In the privacy of your own heart, do you sometimes dread the holiday chaos? The holidays are often a stressful hectic time. This time of year can be physically cluttered and emotionally stressful. Usually, this time of the year, I write about how to simplify your holiday traditions. This year, I am going to focus primarily on clutter-clearing strategies to try to make your home a tranquil haven this time of the year.

First, get into the habit of a ten-minute tidy before bed—spend ten minutes folding blankets, gathering remotes, taking out the recycling and trash, and clearing off the kitchen counters. Start the dishwasher and maybe a load of laundry before bed. Pick up and put coats and shoes away as you straighten the entry/exit point of your home. All this doesn’t really take long and it will make your home a more pleasant place to wake up!

Next, if you have determined to push yourself a little harder to have an organized home for the holidays, I would suggest staying up 20 minutes later or getting up 20 minutes earlier to tackle a specific area that needs weeding out or organizing. I am guilty of hitting the snooze bar and wasting this time, but I have better luck when I keep a short list with very specific descriptions of the de-cluttering tasks I want to tackle in these sessions. That is the trick to making this work—have a specific plan that your brain can latch onto even if it isn’t quite awake.

Simplify decorating which will simplify cleaning during this season. Bring out a few of the most important pieces and the larger pieces. Consider avoiding the dust-collecting smaller knick-knacky décor. If you decide you have too many holiday decorations, joyfully give them to younger family members who are just starting to celebrate the holidays in their homes. Less visual clutter will draw attention to items you want to feature. Fewer little items will mean less to dust, to dust around, and to perpetually rearrange.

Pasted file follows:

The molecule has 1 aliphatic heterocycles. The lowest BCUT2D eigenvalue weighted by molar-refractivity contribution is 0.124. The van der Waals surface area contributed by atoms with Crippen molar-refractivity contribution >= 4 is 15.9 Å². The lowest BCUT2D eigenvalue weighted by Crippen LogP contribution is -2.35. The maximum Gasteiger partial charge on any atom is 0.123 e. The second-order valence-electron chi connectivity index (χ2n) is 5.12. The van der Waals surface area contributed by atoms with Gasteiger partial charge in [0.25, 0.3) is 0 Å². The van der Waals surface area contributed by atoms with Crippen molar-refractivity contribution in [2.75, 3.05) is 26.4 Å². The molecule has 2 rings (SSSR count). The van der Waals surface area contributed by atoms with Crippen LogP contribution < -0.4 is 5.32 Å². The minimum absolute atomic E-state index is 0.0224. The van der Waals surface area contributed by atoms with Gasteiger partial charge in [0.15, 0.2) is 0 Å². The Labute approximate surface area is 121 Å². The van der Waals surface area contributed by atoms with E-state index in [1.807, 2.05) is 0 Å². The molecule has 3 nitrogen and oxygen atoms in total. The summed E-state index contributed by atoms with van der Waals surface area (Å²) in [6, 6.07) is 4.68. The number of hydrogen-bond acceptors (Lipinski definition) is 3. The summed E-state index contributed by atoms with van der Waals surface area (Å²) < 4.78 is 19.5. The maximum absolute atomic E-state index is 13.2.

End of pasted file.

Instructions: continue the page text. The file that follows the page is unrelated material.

Next, drop the perfectionism—“good enough” truly is sufficient. Don’t be afraid of dust bunnies—many of us no longer see well enough to see them! Don’t be afraid to close doors, especially those leading to teenage bedrooms or little-used rooms or bathrooms. I am fortunate to have upstairs bedrooms. I have hosted many gatherings without feeling the need to tidy, dust, or clean the upstairs. If guests aren’t likely to wander there, don’t worry about it!

Simplify food and entertaining by keeping menus simple and encouraging people to each bring an item, or consider bringing in restaurant or store-bought main course, side dishes, or dessert. Plan a game or activity like stringing popcorn or watching a holiday movie together, and consider de-emphasizing the food portion of the program. With food, consider going for quality and eye appeal rather than sheer quantity. Many of us are trying to watch our waistlines!

Reduce gifts and simplify gift-wrapping—I love gift bags and tissue paper, seriously! In truth, the best gift we can give our loved ones is the gift of time. The get-together is more important than the exchange of stuff. I think we know this in our hearts. We really do. If you do need to buy for several people, try to use one idea over and over if possible. That could mean everyone gets phone chargers or ear muffs…you get the idea. Try to focus on people and time together as the priority.

Think ahead about what you would like next year to look like. While everyone is gathered together, open the discussion about what could collectively be done to simplify for next year. Pot luck? Skip gifts? Set a maximum gift spending limit or quantity limit? Push the get-together back to New Year’s? Even if everyone isn’t on board (yet), you will be planting some seeds for people to think about that might germinate in subsequent years.

After the holidays, take some notes about worked and didn’t work for you this year and start a holiday folder. This will help you get closer to your holiday wishes for next year. It is just fine to try reducing over-booking, over-decorating, and over-spending bit by bit year by year. Reading the prior year’s notes will help renew your resolve each year and help you plan better for yourself.

Finally, plan some pampering for you during this stressful time of the year. Schedule coffee dates, or restaurant, or movie plans with friends. Plan to get a manicure, pedicure, or a massage. Take a nap. Set aside time to chill and read a book. Watch your favorite holiday movie. If you are nurturing yourself and giving yourself some TLC, then you will be a less-stressed more pleasant holiday coordinator and host!

Last but not least, hold in your mind and heart the reason for the season. If you can keep that at the center of your focus, the rest will fall into place. I truly wish you peaceful and joyous holidays and a wonderful New Year!

Barbara Tako is a clutter clearing motivational speaker and author of Clutter Clearing Choices: Clear Clutter, Organize Your Home, & Reclaim Your Life, a seasonally organized book of clutter clearing tips readers may pick and choose from to fit their personal style. She is also a breast cancer and melanoma survivor who wrote Cancer Survivorship Coping Tools—We’ll get you through this. Free monthly clutter clearing tips newsletter at